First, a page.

If the smart card plug and play service is unable to identify the smart card using the “Get Data” command, the EF.ATR, or the historical bytes of the ATR, then the load the smart card minidriver is not loaded at step 420 and the smart card is not identified by the system.

Computing Environment

FIG. 5 shows an exemplary computing system 500 suitable as an environment for practicing aspects of the subject matter, for example to host an exemplary operating system 202. The system 500 may be configured as any suitable system capable of implementing the operating system 202. In one exemplary configuration, the system comprises at least one processor 502 and memory 504. The processing unit 502 may be implemented as appropriate in hardware, software, firmware, or combinations thereof. Software or firmware implementations of the processing unit 502 may include computer- or machine-executable instructions written in any suitable programming language to perform the various functions described.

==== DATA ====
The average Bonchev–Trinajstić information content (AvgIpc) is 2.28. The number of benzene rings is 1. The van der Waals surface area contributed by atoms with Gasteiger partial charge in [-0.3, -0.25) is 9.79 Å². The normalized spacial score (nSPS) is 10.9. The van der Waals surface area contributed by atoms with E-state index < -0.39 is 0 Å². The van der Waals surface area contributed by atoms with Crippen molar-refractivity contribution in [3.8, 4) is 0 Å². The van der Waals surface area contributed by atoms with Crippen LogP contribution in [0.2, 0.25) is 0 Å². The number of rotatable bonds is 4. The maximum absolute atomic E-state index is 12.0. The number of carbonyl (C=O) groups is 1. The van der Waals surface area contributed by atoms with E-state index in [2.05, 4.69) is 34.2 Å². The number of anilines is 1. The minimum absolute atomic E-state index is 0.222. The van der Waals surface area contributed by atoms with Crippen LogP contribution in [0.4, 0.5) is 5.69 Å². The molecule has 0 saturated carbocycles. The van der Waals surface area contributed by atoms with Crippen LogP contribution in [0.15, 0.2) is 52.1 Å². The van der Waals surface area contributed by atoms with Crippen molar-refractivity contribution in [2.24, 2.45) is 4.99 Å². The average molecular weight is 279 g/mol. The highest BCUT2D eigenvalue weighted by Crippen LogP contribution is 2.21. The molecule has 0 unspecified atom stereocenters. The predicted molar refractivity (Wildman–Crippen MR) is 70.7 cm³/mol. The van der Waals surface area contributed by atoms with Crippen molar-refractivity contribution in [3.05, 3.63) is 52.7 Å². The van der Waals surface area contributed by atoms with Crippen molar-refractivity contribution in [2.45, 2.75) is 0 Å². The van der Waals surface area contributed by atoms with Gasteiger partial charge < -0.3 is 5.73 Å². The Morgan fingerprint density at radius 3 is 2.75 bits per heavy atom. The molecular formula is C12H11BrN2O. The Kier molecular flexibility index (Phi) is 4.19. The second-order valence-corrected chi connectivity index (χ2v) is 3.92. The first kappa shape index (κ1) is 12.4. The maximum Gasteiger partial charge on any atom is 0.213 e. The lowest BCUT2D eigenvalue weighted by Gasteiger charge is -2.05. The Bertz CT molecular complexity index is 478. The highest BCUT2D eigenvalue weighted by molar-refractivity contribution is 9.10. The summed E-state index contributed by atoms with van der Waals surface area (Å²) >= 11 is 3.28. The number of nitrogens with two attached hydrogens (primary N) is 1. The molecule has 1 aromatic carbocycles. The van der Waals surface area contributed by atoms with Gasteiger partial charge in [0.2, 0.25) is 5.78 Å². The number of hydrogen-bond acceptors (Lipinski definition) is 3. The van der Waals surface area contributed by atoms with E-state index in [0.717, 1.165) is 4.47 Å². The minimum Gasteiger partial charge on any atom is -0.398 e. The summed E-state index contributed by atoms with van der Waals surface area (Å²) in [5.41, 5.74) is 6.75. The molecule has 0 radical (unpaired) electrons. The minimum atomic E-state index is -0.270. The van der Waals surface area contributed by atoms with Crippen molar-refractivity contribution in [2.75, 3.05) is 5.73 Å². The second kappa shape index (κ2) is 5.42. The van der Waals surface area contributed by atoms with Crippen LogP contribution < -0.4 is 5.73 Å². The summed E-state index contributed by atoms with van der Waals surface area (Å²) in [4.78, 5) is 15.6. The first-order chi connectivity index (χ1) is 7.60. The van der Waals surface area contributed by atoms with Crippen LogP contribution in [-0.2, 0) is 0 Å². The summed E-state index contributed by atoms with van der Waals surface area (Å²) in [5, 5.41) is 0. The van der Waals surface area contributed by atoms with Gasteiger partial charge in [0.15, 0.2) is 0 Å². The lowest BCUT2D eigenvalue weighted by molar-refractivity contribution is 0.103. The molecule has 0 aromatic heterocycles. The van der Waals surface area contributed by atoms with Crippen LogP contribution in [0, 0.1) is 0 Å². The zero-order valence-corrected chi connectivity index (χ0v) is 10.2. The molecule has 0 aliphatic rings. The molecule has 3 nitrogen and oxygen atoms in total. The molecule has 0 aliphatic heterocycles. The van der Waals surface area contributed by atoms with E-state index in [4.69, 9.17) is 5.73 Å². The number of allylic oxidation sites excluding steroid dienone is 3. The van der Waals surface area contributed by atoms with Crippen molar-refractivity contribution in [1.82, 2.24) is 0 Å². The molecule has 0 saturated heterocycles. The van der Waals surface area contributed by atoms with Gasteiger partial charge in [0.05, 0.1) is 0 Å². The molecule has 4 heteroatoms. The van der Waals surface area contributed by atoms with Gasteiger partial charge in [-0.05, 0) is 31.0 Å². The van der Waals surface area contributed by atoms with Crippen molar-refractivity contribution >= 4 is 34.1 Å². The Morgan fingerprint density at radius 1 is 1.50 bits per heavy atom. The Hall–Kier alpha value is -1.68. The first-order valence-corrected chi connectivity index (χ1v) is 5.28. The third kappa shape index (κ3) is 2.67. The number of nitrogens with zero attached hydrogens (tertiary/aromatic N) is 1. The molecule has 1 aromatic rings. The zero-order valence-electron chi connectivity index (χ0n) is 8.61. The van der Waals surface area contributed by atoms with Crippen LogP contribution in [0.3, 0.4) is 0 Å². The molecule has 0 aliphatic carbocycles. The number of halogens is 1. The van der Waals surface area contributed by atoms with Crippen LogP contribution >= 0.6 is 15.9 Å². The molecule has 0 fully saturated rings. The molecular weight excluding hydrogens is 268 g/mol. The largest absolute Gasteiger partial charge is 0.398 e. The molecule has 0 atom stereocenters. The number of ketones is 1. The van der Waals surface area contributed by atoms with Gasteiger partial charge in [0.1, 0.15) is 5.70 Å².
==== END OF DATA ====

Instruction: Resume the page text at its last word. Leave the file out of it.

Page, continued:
Memory 504 may store programs of instructions that are loadable and executable on the processor 502, as well as data generated during the execution of these programs. Depending on the configuration and type of computing device, memory 504 may be volatile (such as RAM) and/or non-volatile (such as ROM, flash memory, etc.). The system may also include additional removable storage 506 and/or non-removable storage 508 including, but not limited to, magnetic storage, optical disks, and/or tape storage. The disk drives and their associated computer-readable medium may provide non-volatile storage of computer readable instructions, data structures, program modules, and other data for the communication devices.